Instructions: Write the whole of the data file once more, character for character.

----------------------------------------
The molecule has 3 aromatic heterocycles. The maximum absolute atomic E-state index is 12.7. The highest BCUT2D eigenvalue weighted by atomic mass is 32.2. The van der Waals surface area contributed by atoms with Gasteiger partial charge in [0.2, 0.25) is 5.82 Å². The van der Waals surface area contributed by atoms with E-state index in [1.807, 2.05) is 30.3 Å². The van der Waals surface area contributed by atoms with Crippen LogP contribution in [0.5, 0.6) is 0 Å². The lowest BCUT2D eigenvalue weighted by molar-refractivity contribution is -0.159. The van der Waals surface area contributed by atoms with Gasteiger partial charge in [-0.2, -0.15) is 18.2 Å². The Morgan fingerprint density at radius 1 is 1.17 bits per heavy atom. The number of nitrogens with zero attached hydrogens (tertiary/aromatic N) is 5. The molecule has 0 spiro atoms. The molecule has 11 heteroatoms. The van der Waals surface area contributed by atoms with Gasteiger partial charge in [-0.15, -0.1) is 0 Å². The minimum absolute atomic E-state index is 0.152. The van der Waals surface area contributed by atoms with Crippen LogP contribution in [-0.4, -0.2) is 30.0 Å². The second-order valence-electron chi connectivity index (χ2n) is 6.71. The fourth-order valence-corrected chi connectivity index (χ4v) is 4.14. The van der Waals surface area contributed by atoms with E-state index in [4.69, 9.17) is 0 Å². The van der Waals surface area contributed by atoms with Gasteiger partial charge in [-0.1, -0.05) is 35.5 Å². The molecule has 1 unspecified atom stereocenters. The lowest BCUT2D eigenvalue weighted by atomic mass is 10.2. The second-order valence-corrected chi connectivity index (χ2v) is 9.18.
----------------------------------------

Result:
The molecule has 3 aromatic heterocycles. The maximum absolute atomic E-state index is 12.7. The highest BCUT2D eigenvalue weighted by atomic mass is 32.2. The van der Waals surface area contributed by atoms with Gasteiger partial charge in [0.2, 0.25) is 5.82 Å². The van der Waals surface area contributed by atoms with E-state index in [1.807, 2.05) is 30.3 Å². The van der Waals surface area contributed by atoms with Crippen LogP contribution in [0.5, 0.6) is 0 Å². The lowest BCUT2D eigenvalue weighted by molar-refractivity contribution is -0.159. The van der Waals surface area contributed by atoms with Gasteiger partial charge in [-0.2, -0.15) is 18.2 Å². The Morgan fingerprint density at radius 1 is 1.17 bits per heavy atom. The number of nitrogens with zero attached hydrogens (tertiary/aromatic N) is 5. The molecule has 0 spiro atoms. The molecule has 11 heteroatoms. The van der Waals surface area contributed by atoms with Gasteiger partial charge in [-0.15, -0.1) is 0 Å². The minimum absolute atomic E-state index is 0.152. The van der Waals surface area contributed by atoms with Crippen LogP contribution in [-0.4, -0.2) is 30.0 Å². The second-order valence-electron chi connectivity index (χ2n) is 6.71. The fourth-order valence-corrected chi connectivity index (χ4v) is 4.14. The van der Waals surface area contributed by atoms with E-state index in [4.69, 9.17) is 0 Å². The van der Waals surface area contributed by atoms with Gasteiger partial charge in [-0.1, -0.05) is 35.5 Å². The molecule has 1 unspecified atom stereocenters. The lowest BCUT2D eigenvalue weighted by atomic mass is 10.2. The second-order valence-corrected chi connectivity index (χ2v) is 9.18.